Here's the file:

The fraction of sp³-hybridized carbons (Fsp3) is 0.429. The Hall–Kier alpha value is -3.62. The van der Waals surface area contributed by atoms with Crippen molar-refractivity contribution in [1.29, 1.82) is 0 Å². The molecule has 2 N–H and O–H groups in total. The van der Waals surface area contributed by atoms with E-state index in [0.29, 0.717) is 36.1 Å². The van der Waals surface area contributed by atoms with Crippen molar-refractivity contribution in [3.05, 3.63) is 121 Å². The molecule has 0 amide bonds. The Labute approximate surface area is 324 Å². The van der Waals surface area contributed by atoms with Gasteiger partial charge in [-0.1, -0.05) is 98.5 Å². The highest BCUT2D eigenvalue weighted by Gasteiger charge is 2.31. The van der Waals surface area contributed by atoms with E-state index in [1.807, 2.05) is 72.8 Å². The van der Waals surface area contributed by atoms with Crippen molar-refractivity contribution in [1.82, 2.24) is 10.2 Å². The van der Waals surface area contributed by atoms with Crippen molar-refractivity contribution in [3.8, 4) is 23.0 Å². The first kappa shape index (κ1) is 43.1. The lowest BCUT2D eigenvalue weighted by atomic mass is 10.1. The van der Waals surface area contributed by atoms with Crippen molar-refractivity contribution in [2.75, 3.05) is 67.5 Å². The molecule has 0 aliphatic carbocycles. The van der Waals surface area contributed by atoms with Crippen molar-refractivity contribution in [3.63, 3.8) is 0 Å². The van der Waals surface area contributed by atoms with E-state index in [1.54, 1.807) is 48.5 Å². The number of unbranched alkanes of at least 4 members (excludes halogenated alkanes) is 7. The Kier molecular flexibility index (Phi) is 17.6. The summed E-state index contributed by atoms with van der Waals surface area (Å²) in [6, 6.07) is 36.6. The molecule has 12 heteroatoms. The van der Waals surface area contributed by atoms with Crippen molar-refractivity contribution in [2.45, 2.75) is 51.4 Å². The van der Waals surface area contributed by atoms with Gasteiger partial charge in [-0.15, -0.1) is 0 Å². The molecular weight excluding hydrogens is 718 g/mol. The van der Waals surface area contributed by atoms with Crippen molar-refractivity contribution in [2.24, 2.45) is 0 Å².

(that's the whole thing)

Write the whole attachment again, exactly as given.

The fraction of sp³-hybridized carbons (Fsp3) is 0.429. The Hall–Kier alpha value is -3.62. The van der Waals surface area contributed by atoms with Crippen molar-refractivity contribution in [1.29, 1.82) is 0 Å². The molecule has 2 N–H and O–H groups in total. The van der Waals surface area contributed by atoms with E-state index in [0.29, 0.717) is 36.1 Å². The van der Waals surface area contributed by atoms with Crippen molar-refractivity contribution in [3.05, 3.63) is 121 Å². The molecule has 0 amide bonds. The Labute approximate surface area is 324 Å². The van der Waals surface area contributed by atoms with Gasteiger partial charge in [-0.1, -0.05) is 98.5 Å². The highest BCUT2D eigenvalue weighted by Gasteiger charge is 2.31. The van der Waals surface area contributed by atoms with E-state index in [1.807, 2.05) is 72.8 Å². The van der Waals surface area contributed by atoms with Crippen molar-refractivity contribution in [1.82, 2.24) is 10.2 Å². The van der Waals surface area contributed by atoms with Crippen molar-refractivity contribution in [3.8, 4) is 23.0 Å². The first kappa shape index (κ1) is 43.1. The lowest BCUT2D eigenvalue weighted by atomic mass is 10.1. The van der Waals surface area contributed by atoms with Crippen molar-refractivity contribution in [2.75, 3.05) is 67.5 Å². The molecule has 0 aliphatic carbocycles. The van der Waals surface area contributed by atoms with Crippen molar-refractivity contribution in [3.63, 3.8) is 0 Å². The van der Waals surface area contributed by atoms with E-state index in [1.54, 1.807) is 48.5 Å². The number of unbranched alkanes of at least 4 members (excludes halogenated alkanes) is 7. The Kier molecular flexibility index (Phi) is 17.6. The summed E-state index contributed by atoms with van der Waals surface area (Å²) in [6, 6.07) is 36.6. The molecule has 12 heteroatoms. The van der Waals surface area contributed by atoms with Crippen molar-refractivity contribution in [2.45, 2.75) is 51.4 Å². The van der Waals surface area contributed by atoms with Gasteiger partial charge in [-0.15, -0.1) is 0 Å². The molecular weight excluding hydrogens is 718 g/mol. The van der Waals surface area contributed by atoms with Crippen molar-refractivity contribution in [2.24, 2.45) is 0 Å².